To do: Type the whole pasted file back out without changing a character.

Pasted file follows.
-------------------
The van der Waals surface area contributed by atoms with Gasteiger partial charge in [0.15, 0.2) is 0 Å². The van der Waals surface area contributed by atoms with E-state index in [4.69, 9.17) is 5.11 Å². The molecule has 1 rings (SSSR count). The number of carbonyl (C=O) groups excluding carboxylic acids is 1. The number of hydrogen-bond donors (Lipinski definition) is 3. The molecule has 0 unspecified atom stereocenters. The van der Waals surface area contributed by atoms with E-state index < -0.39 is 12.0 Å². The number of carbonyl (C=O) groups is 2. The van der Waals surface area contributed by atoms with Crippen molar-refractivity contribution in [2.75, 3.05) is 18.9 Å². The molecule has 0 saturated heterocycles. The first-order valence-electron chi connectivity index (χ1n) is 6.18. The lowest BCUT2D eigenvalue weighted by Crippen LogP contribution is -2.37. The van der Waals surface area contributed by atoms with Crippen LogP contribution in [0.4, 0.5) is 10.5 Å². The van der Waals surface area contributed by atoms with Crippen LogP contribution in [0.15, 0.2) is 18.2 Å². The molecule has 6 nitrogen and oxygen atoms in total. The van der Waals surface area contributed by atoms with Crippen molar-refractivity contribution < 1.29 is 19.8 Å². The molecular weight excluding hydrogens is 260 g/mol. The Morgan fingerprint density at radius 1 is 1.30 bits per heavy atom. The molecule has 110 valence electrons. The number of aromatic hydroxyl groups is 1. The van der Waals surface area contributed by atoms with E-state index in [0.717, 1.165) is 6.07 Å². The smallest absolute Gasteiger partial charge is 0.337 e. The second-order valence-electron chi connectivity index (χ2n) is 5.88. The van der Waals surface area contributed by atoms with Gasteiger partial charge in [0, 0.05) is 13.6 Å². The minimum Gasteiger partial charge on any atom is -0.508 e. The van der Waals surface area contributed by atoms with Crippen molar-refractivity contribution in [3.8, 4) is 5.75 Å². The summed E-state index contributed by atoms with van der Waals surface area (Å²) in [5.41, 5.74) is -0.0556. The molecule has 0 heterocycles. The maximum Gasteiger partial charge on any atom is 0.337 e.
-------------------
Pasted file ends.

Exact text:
The van der Waals surface area contributed by atoms with Gasteiger partial charge in [0.15, 0.2) is 0 Å². The van der Waals surface area contributed by atoms with E-state index in [4.69, 9.17) is 5.11 Å². The molecule has 1 rings (SSSR count). The number of carbonyl (C=O) groups excluding carboxylic acids is 1. The number of hydrogen-bond donors (Lipinski definition) is 3. The molecule has 0 unspecified atom stereocenters. The van der Waals surface area contributed by atoms with E-state index < -0.39 is 12.0 Å². The number of carbonyl (C=O) groups is 2. The van der Waals surface area contributed by atoms with Crippen molar-refractivity contribution in [2.75, 3.05) is 18.9 Å². The molecule has 0 saturated heterocycles. The first-order valence-electron chi connectivity index (χ1n) is 6.18. The lowest BCUT2D eigenvalue weighted by Crippen LogP contribution is -2.37. The van der Waals surface area contributed by atoms with Crippen LogP contribution in [0.4, 0.5) is 10.5 Å². The van der Waals surface area contributed by atoms with Crippen LogP contribution in [0.15, 0.2) is 18.2 Å². The molecule has 6 nitrogen and oxygen atoms in total. The van der Waals surface area contributed by atoms with Crippen molar-refractivity contribution < 1.29 is 19.8 Å². The molecular weight excluding hydrogens is 260 g/mol. The Morgan fingerprint density at radius 1 is 1.30 bits per heavy atom. The molecule has 110 valence electrons. The number of aromatic hydroxyl groups is 1. The van der Waals surface area contributed by atoms with E-state index in [0.717, 1.165) is 6.07 Å². The smallest absolute Gasteiger partial charge is 0.337 e. The second-order valence-electron chi connectivity index (χ2n) is 5.88. The van der Waals surface area contributed by atoms with Gasteiger partial charge in [0, 0.05) is 13.6 Å². The minimum Gasteiger partial charge on any atom is -0.508 e. The van der Waals surface area contributed by atoms with Crippen molar-refractivity contribution in [3.8, 4) is 5.75 Å². The summed E-state index contributed by atoms with van der Waals surface area (Å²) in [5.41, 5.74) is -0.0556. The molecule has 0 heterocycles. The maximum Gasteiger partial charge on any atom is 0.337 e.